Angeli also carried a six-foot spear that had a real tip. Though, his attorney said in court filings, that it was not secured property and would fall off if tilted too far.
In interviews with the Republic, Angeli said he intentionally picked his outfit as a way to draw attention to himself and the message he would shout in a booming voice that resonated even without amplification.
At times, he didn’t need the excuse of a protest or march to get into his outfit.
Angeli would at times, literally when he felt the spirit moved him, stand outside the Arizona State Capitol or the building that housed The Arizona Republic newspaper, and unleash a steady stream of impromptu thoughts. His booming, guttural voice allowed his message to penetrate walls and windows.
Angeli talked, or more accurately shouted, about corruption endemic in government and how it would soon be exposed.
He carried a sign that said “Q Sent Me,” showing his fealty to the QAnon movement.
That false conspiracy theory believes that a person with Q-level top-secret military clearance was, through cryptic postings on obscure bulletin boards, sharing information about the looming end of global leaders. Followers, who debated and parsed meanings from Q’s posts, expected mass arrests of political figures and celebrities as Trump would break up a massive global child sex trafficking ring.
Angeli had, at the ready, a well-rehearsed answer should someone ask who Q was.
“Q is the highest level in the military and the intelligence community,” he would say in a rapid-fire response.
Q was “disseminating above top secret information to patriots in the republic like myself and the people in the Q movement to take back our country from evil globalists and communists,” he would say, not pausing for breath, “who are attempting to monopolize all of the resources and all the labor in our country and all over the world so they can create a new world order, one world government.”
Angeli said he had long ago discovered what the so-called globalists were up to while doing his own research. He said that the Q movement verified much of what he already knew.
Angeli, who had served in the U.S. Navy, said he made the self-realization that he was part of a top-secret cadre of super soldiers. That revelation, he said, made the twists and turns he had gone through in life make sense to him, finally granting him a cohesive narrative.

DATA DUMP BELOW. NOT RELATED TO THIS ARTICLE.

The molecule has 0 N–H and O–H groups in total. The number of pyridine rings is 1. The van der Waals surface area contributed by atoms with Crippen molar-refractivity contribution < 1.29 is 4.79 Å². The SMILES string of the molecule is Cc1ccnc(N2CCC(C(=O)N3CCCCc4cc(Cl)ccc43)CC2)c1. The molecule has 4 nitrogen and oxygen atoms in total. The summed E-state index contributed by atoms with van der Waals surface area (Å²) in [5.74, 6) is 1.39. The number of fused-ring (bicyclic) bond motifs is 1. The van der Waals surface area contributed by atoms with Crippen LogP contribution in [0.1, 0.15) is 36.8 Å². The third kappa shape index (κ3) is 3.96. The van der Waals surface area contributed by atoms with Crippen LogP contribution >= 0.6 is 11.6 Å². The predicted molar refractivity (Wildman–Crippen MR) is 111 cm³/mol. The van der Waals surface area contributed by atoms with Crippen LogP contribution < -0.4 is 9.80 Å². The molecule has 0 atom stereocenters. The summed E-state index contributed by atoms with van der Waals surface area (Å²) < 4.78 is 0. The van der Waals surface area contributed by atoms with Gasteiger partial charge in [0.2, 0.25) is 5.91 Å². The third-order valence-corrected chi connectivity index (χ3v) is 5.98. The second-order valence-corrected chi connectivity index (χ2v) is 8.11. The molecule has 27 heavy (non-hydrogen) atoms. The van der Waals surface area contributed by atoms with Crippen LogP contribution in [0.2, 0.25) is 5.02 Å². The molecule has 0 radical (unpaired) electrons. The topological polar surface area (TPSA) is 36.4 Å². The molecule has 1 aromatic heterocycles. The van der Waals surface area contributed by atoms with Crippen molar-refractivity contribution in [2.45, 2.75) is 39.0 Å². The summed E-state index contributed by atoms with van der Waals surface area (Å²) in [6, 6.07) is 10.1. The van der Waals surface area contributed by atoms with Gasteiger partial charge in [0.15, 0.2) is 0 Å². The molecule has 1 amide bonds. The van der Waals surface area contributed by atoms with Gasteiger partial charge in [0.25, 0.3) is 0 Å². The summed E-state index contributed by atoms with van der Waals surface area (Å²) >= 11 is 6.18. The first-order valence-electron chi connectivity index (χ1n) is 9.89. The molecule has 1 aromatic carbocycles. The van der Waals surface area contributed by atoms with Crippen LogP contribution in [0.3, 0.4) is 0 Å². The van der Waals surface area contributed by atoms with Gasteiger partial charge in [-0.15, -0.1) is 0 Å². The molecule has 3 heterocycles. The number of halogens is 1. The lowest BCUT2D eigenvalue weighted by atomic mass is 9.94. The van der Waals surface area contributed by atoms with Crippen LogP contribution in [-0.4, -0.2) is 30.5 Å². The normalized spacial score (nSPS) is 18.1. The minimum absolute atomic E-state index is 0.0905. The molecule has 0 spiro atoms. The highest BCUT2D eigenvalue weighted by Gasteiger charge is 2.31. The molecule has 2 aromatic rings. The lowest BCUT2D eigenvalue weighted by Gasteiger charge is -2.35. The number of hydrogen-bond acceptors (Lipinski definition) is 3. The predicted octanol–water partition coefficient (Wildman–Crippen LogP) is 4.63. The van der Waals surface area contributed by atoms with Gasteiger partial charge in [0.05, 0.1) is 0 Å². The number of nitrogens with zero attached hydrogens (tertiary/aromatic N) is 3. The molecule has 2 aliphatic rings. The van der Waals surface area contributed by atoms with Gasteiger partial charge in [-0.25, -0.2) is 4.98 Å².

In court filings, his attorney said that a military mental health examination found Angeli suffered from a personality disorder, but deemed he was fit to serve. And, his attorney wrote, the Navy did not tell Angeli he had the disorder, which his attorney named as schizotypal personality disorder.
Watkins, in court Wednesday, said that since learning of his diagnosis, Angeli had become a “new man.” Watkins said that was because Angeli “had an answer to a question he had been consumed with for all of his knowing life.”
Angeli self studied as a shaman, giving himself the name Yellowstone Wolf. He offered lessons for $55.55 in topics such as spiritual self defense through his virtual Starseed Academy. It provided what he said was his only, if spotty, income.
Angeli drove to Washington D.C. with others from Phoenix. He has not said whom he travelled with, but his attorney said that Angeli had been cooperating with authorities investigating the U.S. Capitol raid.
He was one of the first people into the U.S. Capitol, prosecutors said, entering through a door that had security camera footage showed had been busted open from the inside by rioters who had entered the building through smashed windows.
Prosecutors said that based on an analysis of video footage that Angeli was in the Capitol building for about an hour.
His final stop was the U.S. Senate chamber. As he left, prosecutors said, he shouted one final word: “Freedom.”
Angeli gave an interview to NBC News the next day, while travelling back to Arizona, and downplayed his actions. “I walked through an open door, dude,” he said. Although he said he did feel a sense of accomplishment for making members of Congress run for cover.
Angeli’s image was one of the first distributed by authorities hoping to identify him, with his costume earning him a nickname in the national media: the QAnon shaman. Aware he was being sought, Angeli contacted the FBI and arranged to go to the Phoenix office upon his return for what he thought would be a follow-up interview.
He was arrested when he showed up and had been held in custody since.
Agents searching his car found the fur hat with horns and spear inside.
Angeli had planned, after the meeting with the FBI, to drive to the Arizona State Capitol and start another one of his signature protests.